Starting point: 12 hours
‑0.5: Physical activity
‑0.5: Toilet visits
‑0.5: Doctor’s visits
The end result is that I have 9.5 hours per day at my disposal, compared to Normal Norma’s 16 hours. 2.5 hours of my time is spent on maintenance, and the remaining 12 hours of the day I sleep or rest.
Now, The Swedish Social Insurance Agency deems me healthy enough to work fulltime. Which I guess I am, in theory – if I do nothing but eat, work, go to the toilet, and sleep. Luckily, I work from home, so I do not have to use my time for going to and from work. This is both a choice and a necessity. Because of my high sensitivity, I get tired by all forms of sensory input, so being on public transport or in an office makes me exhausted. And because of my fibromyalgia, I cannot have a job with fixed times, since I never know how much energy and/or pain I will have on any given day. For me, the solution is to work from home, with my own company. This works very well for me, even though I can get extreme cabin fever from spending 90% of my time at home.
But still – I am supposed to manage to do all the things Normal Norma has 16 hours to do, in 9.5 hours. Which is impossible, of course. I always have to compromise with my time, my will, and my energy. And this is where we get to the part of the text that is about creative writing, because what I am most sad about not having time and energy for, is my writing.
I have wanted to write books for more than ten years. To get published, and to work as an author, is my biggest career goal in life. I have worked as a translator for almost eight years now, and I really love it, but I chose that profession specifically to get to work with language and writing, and because I wanted to be able to combine it with my own writing. In my previous text about writing, The Unexpected Aging Epiphany, I wrote about how I now, after a ten year long pause, finally can start looking at my own texts again. I feel mentally capable to write again, and I really, really want to!
… So why not just do it, Laidi?
It is that “just” which is the issue. Because I never get to do all the things I need and want to do in my 9.5 hours per day. Work, being sociable, spend time on my hobbies… And now, I have also started this blog, which I had to think long and hard about if I should do at all, because it would use up more of my energy. In the end, I decided that writing a blog post every week can help me get back into the habit of writing overall. Plus, I have so many things I want to say!
I hope you are starting to see my dilemma. What can I make further compromises with? What more can I limit or remove, when I have already removed most of it? What do I give up in order to be creative, to get to finally finish writing my half-finished novel?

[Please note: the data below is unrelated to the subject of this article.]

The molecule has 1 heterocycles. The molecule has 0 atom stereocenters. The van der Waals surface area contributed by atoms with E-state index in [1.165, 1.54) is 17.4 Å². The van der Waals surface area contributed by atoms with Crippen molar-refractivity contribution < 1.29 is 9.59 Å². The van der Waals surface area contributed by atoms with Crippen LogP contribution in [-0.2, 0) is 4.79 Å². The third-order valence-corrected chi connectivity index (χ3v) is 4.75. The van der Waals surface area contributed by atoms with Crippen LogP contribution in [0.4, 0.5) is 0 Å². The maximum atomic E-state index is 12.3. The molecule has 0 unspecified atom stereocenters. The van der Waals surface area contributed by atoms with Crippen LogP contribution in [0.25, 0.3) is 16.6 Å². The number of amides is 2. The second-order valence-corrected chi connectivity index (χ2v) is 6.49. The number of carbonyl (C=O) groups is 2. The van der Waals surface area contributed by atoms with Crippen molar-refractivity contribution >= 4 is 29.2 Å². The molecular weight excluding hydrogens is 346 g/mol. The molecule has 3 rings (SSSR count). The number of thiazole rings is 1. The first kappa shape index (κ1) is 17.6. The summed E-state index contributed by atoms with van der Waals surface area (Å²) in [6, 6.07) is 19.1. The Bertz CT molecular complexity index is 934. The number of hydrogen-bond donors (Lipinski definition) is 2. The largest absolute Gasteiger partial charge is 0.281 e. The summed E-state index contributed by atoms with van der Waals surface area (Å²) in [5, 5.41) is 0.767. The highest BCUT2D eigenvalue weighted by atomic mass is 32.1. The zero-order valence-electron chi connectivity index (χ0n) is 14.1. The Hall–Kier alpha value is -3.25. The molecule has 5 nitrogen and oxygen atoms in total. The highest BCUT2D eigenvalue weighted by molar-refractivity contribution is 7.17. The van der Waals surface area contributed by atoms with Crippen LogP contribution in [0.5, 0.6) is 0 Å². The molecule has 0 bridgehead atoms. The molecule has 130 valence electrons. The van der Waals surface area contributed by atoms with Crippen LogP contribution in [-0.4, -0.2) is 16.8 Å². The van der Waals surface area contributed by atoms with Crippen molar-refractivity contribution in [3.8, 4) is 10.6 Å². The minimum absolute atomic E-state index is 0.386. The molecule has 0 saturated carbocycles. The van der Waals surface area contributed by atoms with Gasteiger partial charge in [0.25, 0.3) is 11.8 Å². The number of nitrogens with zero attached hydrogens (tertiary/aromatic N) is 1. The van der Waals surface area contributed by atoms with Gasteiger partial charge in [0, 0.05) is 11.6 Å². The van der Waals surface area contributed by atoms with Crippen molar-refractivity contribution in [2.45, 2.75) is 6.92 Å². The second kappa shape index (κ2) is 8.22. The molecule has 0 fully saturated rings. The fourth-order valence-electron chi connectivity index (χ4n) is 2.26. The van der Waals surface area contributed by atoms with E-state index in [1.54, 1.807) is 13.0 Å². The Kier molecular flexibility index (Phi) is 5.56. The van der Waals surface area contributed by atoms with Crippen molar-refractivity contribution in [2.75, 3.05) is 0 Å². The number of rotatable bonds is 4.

My modest dream is to be able to take half an hour of every work day to work on my novel. It does not sound like much, right? Only two and a half hours a week. But I cannot get there. Despite it being something that I want so much, despite that I have set up a goal for myself to have the novel ready to send to publishers before 2018 is over. I have the whole story in my head, I know which parts I need to change, which chapters I need to add. I “just” cannot get there. It is incredibly frustrating.
In my case, it would hardly help having more hours in the day. Except that I could sleep more. But when the day’s energy is used up, I do not have a choice, I just have to stop whatever I am doing. I cannot become that mythical author that works full-time and handles everything, and then writes the night through. I am not the kind of writer who can squeeze out ten pages a day, regardless of the circumstances. I cannot take a more intense period of a couple of months to get more writing done, and then rest after. I have to see to what amount of energy I have at my disposal, from day to day and from hour to hour. My life puzzle will always consist of too many pieces that do not all fit together. That is how it is, and I am getting better and better at accepting it. But getting the writing piece to fit is a challenge I have not succeeded with yet.
Damn it, I will get the writing piece in place this year! I hereby solemnly promise myself this.
The inspiration to do an overview over my own time mainly comes from this video about The Spoon Theory, coined by Christine Miserandino, here described by the amazing Jessica Kellgren-Fozard. I discovered Jessica in the beginning of this year, and now she is one of my biggest heroes and role models. I have seldom seen a more positive person. If you want to know more about invisible disabilities, I highly recommend watching more of her many videos about it. She is my spirit animal.